By Greig Gailey
President, Business Council of Australia
Legislation for the most comprehensive and ambitious emissions trading scheme in the world was introduced last week into the Australian parliament. Over the weeks ahead it must be shaped into a law that truly delivers Australia the lowest-cost and smoothest transition to a low-emissions future, while contributing to global greenhouse gas emission reductions. This task will test lawmakers on both sides of politics.
The proposed Carbon Pollution Reduction Scheme will cover about 75 per cent of Australia’s economy. It will put an additional cost on electricity, transport and products and services made and sold in Australia. It has substantial implications for Australia’s economy and jobs if not handled correctly, especially in the immediate term when our competitors are not making the same changes.
As with any complex issue the devil is in the detail, and what has not been highlighted is that vital issues about the detailed design of the scheme are yet to be resolved.
The CPRS must take into account the present economic environment, as well as set Australia on the long-term path to emissions reduction.
This means particular attention must be paid to Australia’s trade-exposed emissions-intensive industries, its coal industry and its electricity sector.
The government this month made important changes to the proposed CPRS. It took the responsible decision to delay the start of the scheme by one year to July 1, 2011.
The government also recognised that the global recession will adversely affect many of Australia’s trade-exposed industries. In doing so it has included temporary assistance for emissions-intensive, trade-exposed industries and fixed the price of permits for the first 12 months of the scheme.
These further modifications by the government should be applauded.
The government has also sought to provide business with certainty about how the CPRS will be implemented by continuing to draft the necessary legislation with the view to passing it this year, a proposition supported by business so long as the detail of the legislation is right.
But even with the introduction of the legislation, there remain many details to be resolved to provide business with the confidence they need to effectively operate and plan for future investments. These details must be addressed before finalisation of the legislation.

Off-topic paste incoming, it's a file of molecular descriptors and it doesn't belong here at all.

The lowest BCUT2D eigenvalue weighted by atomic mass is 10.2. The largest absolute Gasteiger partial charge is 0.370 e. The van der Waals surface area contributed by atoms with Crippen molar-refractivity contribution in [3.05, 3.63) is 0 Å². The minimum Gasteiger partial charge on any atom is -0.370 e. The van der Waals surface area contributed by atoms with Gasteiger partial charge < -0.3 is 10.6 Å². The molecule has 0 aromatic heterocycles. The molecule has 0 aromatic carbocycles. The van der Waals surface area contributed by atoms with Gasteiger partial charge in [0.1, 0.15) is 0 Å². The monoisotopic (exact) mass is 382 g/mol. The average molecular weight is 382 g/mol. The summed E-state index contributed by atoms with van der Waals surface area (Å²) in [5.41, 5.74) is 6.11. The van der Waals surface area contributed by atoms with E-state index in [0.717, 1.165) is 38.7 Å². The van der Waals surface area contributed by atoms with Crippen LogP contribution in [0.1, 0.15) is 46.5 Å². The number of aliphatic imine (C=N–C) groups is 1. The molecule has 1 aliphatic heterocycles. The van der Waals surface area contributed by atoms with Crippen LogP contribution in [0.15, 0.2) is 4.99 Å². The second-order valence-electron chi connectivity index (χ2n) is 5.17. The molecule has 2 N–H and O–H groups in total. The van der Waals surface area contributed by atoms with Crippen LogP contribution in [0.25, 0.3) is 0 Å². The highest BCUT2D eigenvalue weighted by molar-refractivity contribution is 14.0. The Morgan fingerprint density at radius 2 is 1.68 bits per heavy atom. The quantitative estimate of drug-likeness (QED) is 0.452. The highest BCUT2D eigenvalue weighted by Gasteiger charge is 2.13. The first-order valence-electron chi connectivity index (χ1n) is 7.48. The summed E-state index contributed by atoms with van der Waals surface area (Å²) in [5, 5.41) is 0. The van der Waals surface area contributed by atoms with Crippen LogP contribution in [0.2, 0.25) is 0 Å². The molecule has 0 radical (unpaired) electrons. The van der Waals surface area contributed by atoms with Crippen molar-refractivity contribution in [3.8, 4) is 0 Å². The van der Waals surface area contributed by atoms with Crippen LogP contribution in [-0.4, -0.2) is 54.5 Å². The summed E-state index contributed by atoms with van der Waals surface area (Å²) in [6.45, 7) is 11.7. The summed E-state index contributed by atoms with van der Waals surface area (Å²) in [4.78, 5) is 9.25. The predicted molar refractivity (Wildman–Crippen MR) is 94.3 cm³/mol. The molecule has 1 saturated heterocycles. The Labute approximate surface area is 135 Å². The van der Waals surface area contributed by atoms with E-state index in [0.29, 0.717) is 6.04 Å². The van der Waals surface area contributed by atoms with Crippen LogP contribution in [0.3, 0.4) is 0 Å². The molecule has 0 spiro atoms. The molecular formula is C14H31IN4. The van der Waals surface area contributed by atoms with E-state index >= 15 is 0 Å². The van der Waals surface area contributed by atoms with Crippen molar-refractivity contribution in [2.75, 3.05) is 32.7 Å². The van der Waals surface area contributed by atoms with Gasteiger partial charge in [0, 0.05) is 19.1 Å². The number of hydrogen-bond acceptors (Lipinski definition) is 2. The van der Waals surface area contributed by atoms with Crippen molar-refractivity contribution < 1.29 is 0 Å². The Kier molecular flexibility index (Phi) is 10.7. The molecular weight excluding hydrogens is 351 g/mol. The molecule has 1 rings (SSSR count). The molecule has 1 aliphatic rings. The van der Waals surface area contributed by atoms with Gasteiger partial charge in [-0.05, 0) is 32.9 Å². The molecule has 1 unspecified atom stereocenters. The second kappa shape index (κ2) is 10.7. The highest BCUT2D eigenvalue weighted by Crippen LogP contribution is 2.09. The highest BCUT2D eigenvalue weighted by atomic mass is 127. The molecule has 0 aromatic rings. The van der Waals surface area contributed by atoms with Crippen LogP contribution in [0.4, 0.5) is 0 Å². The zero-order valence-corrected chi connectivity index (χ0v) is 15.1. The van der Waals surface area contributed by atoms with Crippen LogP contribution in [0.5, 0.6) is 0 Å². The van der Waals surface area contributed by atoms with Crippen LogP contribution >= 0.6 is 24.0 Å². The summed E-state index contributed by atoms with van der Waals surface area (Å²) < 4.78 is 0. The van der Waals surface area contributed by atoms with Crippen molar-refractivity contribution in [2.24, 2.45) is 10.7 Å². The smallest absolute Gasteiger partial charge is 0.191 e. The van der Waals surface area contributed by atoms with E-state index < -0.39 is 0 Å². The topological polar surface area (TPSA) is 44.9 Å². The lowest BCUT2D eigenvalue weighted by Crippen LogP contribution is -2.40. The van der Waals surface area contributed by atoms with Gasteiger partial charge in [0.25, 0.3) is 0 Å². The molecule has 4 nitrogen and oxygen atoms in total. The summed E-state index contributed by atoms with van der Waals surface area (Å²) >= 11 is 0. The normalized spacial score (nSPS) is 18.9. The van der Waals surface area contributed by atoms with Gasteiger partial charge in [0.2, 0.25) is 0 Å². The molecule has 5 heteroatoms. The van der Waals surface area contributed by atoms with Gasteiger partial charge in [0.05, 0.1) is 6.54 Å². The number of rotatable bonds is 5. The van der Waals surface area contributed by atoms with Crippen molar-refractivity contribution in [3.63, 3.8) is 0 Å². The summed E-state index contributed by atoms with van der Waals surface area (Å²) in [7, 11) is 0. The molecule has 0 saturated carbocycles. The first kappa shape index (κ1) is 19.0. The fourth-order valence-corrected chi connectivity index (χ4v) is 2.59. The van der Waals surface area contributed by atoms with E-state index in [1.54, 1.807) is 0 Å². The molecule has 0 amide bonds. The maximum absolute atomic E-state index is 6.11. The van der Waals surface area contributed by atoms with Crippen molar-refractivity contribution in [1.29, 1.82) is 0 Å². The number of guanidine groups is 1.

There is a need to ensure the smooth transition of the electricity sector to low-emissions technology. There is also a need to recognise that coal-based generation will need to be part of the mix for the foreseeable future here and internationally. The final design of the CPRS must, therefore, provide coal-based generators with the capacity to supply electricity through the transition period and incentives for investment in low emissions technologies in the sector, including the commercialisation of carbon capture and storage.
It is estimated that achieving a 10 per cent reduction in electricity emissions will require investment of $4 billion a year over at least the next decade. This is a near doubling of recent investment. To achieve such a reduction not only must there be CCS but also a trebling of gas use, a six-fold increase in wind and the take-up of geothermal, solar and biomass at commercial levels.
There remain major concerns relating to the treatment of the coal industry under the CPRS where coal has been excluded from the emissions-intensive trade-exposed industry arrangements, although it meets the threshold test. Discussions continue with the government on matters related to competitiveness risks and measuring of emissions from coal mines. The CPRS plans to include fugitive emissions from coal mines, yet no other coal producing country has included, or is contemplating including, fugitive emissions. What remains essential is establishing arrangements that ensure the competitiveness of this vitally important industry is sustained and jobs are not lost in the absence of a global approach to reducing greenhouse gas emissions.
The legislation released last week does not include the critical details related to the defining and treatment of individual emissions-intensive, trade-exposed industries. It has been suggested much of this detail will not be available until later this year, but it is this very detail that will be critical to businesses. Firms must know what aspect of their business will be included in the scheme and the level of permits they will receive.
Until there is a consistent global price on emissions, recognition of the position of Australia’s emissions-intensive, trade-exposed industries is essential to ensure the preservation of Australian jobs and to avoid ‘carbon leakage’, where emissions-intensive Australian industries simply move to other countries.
The impact of the CPRS in the Australian economy is so fundamental and far-reaching it needs support from both sides of politics.
There are substantial benefits in the government and Opposition working together to resolve the outstanding matters. Together they can ensure the scheme does not risk reducing the competitiveness of Australia’s industries, deferral of investment or business closures and employment losses.
If the world is to address climate change, it will only be because many nations are persuaded to implement effective emissions reduction initiatives. A successful Australian CPRS will provide an example to many other nations. To provide that example, we must find the right economics, and we must find it together.